September 07, 2011
There was the matter of the bullet hole, just above the stairs leading to the ground floor. “My mother-in-law tried to murder me,” she said matter-of-factly. It was a narrow house on a residential street in Camden Town, in north London, the only one slathered in ivy, and probably the only one as cluttered as Beryl’s was. I’d been invited there in September of 1977, as Beryl and I had corresponded for a year before I moved to London to begin my career as a writer. Having left New York—and a teaching position—when, at the time, one couldn’t get an editor to read without an agent, and one couldn’t get an agent without having been published, and I was damned well determined to become a writer, I’d decided to see if I could shop a full-length interview with her to the New York Times Book Review, killing two birds with the proverbial single stone. The New York Review of Books had covered her, but she was still under the radar among general readers in America. And, of course, apart from wanting her to gain a larger audience, I was hoping I might be signed on as a regular reviewer at the NYTBR. Which might well, ahem, get the attention of mainstream publishers. The people at the Times said, sure, go ahead, we’d love to see it (which, as I’d unfortunately soon learn, is markedly different from, sure, go ahead, we’d love to buy it, or sure, go ahead, and if we don’t want it we’ll pay you a kill fee.)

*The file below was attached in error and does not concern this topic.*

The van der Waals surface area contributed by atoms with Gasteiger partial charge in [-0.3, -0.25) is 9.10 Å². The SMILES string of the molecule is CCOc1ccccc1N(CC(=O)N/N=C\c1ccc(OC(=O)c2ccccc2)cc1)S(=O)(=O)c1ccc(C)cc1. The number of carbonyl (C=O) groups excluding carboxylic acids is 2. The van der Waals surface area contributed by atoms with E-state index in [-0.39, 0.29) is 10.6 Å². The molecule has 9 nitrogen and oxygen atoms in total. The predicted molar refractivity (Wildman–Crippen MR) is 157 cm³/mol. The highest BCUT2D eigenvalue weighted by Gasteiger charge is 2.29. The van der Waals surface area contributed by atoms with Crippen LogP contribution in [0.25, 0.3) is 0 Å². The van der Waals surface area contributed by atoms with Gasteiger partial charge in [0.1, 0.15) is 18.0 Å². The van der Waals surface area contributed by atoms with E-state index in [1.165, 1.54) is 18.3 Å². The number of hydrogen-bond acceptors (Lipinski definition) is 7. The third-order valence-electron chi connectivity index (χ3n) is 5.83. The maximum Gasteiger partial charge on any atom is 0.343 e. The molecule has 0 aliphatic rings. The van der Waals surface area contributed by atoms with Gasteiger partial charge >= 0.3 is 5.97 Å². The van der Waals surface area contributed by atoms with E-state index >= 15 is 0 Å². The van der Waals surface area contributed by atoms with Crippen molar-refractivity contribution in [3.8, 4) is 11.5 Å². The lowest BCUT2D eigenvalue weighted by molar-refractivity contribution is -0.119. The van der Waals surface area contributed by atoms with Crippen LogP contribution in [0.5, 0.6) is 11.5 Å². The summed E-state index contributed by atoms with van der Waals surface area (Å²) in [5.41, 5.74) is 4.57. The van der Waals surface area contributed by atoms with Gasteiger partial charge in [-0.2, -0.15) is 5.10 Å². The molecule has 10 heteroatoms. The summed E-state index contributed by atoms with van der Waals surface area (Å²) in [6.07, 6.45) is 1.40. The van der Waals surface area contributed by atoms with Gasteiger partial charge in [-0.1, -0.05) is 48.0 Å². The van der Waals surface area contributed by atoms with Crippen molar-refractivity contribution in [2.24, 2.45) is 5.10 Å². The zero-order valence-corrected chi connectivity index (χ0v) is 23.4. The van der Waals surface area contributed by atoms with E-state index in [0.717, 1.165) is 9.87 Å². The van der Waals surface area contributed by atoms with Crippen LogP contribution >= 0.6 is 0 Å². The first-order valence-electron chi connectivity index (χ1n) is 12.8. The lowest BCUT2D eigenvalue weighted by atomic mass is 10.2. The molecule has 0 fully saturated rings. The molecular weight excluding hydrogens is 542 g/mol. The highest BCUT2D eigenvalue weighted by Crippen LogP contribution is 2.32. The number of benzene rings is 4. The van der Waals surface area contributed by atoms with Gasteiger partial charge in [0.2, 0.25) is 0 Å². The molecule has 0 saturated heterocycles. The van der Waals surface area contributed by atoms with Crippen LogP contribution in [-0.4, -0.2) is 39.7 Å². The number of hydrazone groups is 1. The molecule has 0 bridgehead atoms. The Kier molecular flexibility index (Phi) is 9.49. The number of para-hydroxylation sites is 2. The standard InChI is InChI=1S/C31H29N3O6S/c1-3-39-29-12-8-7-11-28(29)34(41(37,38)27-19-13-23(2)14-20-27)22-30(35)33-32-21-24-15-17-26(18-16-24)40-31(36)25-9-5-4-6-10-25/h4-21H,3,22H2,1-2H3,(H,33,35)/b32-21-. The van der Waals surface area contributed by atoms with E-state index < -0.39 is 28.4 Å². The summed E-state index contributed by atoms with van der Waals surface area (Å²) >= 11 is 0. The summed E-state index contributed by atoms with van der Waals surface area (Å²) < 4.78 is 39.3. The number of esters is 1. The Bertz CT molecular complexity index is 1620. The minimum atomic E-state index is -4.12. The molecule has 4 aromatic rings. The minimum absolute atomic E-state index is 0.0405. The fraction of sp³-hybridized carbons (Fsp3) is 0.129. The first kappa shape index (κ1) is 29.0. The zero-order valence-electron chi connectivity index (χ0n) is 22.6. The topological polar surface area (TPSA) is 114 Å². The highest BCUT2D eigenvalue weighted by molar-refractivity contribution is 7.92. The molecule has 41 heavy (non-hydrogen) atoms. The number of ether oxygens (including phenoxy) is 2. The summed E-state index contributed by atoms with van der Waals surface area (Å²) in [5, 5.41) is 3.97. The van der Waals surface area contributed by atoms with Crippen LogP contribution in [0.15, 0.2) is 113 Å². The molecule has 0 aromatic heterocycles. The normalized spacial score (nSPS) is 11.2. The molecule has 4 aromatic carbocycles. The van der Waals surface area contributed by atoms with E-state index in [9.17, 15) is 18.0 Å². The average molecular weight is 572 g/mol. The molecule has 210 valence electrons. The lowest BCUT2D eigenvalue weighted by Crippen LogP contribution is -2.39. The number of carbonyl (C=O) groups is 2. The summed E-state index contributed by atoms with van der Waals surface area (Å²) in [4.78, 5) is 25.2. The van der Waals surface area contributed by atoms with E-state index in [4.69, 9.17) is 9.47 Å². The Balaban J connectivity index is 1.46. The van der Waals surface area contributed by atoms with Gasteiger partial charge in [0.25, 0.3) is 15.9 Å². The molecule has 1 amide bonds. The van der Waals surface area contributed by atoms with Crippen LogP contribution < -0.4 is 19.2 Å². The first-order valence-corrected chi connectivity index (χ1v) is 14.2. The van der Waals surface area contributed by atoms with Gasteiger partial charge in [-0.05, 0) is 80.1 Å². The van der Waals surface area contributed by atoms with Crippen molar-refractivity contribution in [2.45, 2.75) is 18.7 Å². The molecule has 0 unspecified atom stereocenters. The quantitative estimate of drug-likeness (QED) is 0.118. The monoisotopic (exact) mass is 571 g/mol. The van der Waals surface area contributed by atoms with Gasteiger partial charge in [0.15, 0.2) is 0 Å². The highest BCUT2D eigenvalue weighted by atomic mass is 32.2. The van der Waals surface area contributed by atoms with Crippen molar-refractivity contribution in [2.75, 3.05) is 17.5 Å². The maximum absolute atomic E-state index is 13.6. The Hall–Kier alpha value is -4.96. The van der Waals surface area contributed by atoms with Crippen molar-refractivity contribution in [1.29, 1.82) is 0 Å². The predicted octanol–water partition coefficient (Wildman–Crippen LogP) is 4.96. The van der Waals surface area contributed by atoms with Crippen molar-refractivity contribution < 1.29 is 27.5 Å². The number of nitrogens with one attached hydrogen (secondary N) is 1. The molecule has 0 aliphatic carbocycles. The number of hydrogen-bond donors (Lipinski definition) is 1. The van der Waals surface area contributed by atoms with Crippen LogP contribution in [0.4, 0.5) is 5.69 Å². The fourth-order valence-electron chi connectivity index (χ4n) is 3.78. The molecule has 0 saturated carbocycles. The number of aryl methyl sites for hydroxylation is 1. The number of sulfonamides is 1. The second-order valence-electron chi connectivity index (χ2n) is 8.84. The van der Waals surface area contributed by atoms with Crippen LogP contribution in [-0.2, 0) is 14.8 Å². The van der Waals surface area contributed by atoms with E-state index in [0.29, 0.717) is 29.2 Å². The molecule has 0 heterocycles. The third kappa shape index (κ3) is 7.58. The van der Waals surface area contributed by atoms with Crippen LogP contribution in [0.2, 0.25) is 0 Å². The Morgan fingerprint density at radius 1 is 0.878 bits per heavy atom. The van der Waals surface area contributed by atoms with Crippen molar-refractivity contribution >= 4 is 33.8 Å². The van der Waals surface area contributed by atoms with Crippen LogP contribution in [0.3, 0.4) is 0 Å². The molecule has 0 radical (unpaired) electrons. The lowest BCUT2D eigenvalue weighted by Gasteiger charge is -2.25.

A stuffed buffalo greeted you in the front hall (the hallway, and her publisher at the time, Colin Haycraft in full stagger, appears on the jacket of the original UK publication of Injury Time), life-size plaster saints resided in the kitchen, and her work room at the top was full of books, framed photos, every manner of collectible, and, lolling on the sofa, a dummy of Hitler to commemorate the publication of her novel Young Adolf a year later. Soon, Hitler would be amended to become Neville Chamberlain. All he needed was a different tie.